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Bacteriology & Mycology: Open Access

Mini Review Volume 5 Issue 3

Current and potential use of the desert fungus Podaxis pistillaris  (l.) fr. (Agaricaceae)

Marco Antonio Vasquez-Davila

Titular Professor, Instituto Tecológico del Valle de Oaxaca, México

Correspondence: Marco Antonio Vasquez-Davila, Titular Professor, Instituto Tecológico del Valle de Oaxaca, Mexico

Received: August 15, 2017 | Published: August 24, 2017

Citation: Vásquez-Dávila MA. Current and potential use of the desert fungus Podaxis pistillaris (l.) fr. ( Agaricaceae ). J Bacteriol Mycol Open Access. 2017;5(3):307-309. DOI: 10.15406/jbmoa.2017.05.00137

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Information on nutraceutical (edible), medicinal and cosmoceutic traditional uses of Podaxis pistillaris (L.) Fr. (Agaricaceae, Basidiomycota) is discussed based on the available literature. This desert mushroom has potential uses in those areas, besides as probiotic. Specimens photographs from two Mexico’s localities are provided.

Keywords: desert mushroom, edible, traditional medicine, cosmoceutic, probiotic


The current use of a natural resource refers to the local or regional employment that a particular social group has discovered about it through traditional ecological knowledge. The current use is studied by Ethnobiology. In the other hand, the potential use is conceptualized as the possibility of applying knowledge about the properties of a given organism reported in the literature.

Fungi have been considered as an important source of bioactive substances used in current food and medicine -human and animal- as well as in the development of new medicines and foods. This work focuses on the desert fungus Podaxis pistillaris (L.) Fr. (Agaricaceae). The current ethnomicological uses of the fungus were investigated and information available in specialized libraries and the electronic academic network was analyzed. The objective of the present review is provide an overview of the current and potential uses of P. pistillaris.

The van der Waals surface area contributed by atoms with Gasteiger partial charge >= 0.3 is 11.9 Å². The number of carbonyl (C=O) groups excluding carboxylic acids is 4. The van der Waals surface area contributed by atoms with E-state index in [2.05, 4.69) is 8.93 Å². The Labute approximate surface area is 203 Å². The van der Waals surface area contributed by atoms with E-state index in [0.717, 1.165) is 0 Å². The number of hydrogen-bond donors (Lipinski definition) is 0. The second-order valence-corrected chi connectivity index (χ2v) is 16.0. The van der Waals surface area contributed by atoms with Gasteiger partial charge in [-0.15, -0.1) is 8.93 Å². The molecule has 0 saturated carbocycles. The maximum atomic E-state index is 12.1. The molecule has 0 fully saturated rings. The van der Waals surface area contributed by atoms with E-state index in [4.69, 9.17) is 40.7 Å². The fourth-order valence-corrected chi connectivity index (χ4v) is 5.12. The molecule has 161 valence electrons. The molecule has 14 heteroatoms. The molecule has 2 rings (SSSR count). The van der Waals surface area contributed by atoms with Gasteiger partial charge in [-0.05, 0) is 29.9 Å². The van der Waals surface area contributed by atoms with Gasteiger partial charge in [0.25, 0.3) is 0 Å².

Podaxis pistillaris, with an oval-shaped periodium, rigid and woody stipe and very dark spores 10-15mm in diameter, grows in various desert areas of the planet.1,2 Figure 1, 2 shows fresh and dry specimens from Cuicatlán, Oaxaca, Mexico, an area considered to be one of the southernmost semi-desert in the Neartic.3

Figure 1 Podaxis pistillaris from Santiago Dominguillo, Cuicatlán, Oaxaca, México, July 2017 (Photos of José Alberto Lascarez Fierro).

Figure 2 Podaxis pistillaris from Mapimí Desert, Durango, México, July 2017 (Photos of Alejandro Flores Manzanero.

The actual and potential uses of podaxis pistillaris


P. pistillaris is considered a culinary specialty or gourmet food.4 It has been used as food in countries such as Afghanistan, India, Iraq, Saudi Arabia, Yemen and Mexico,5–10 among others. The nutritional value of this fungus is high, since it contains 41.4% of amino acids.11 P. pistillaris is rich in proteins and carbohydrates and low in fat content hence can form an important constituent of supplementary food. In relation with the proximate composition and energy value, Podaxis has this noticeable values: 32.9% of protein (n=14.54±0.18g/100g dw), fat content (1.97±0.16 /100g dw), total carbohydrates (77.79±0.39g/100g dw) and 387.05±0.28kCal/100g dw of energy value.12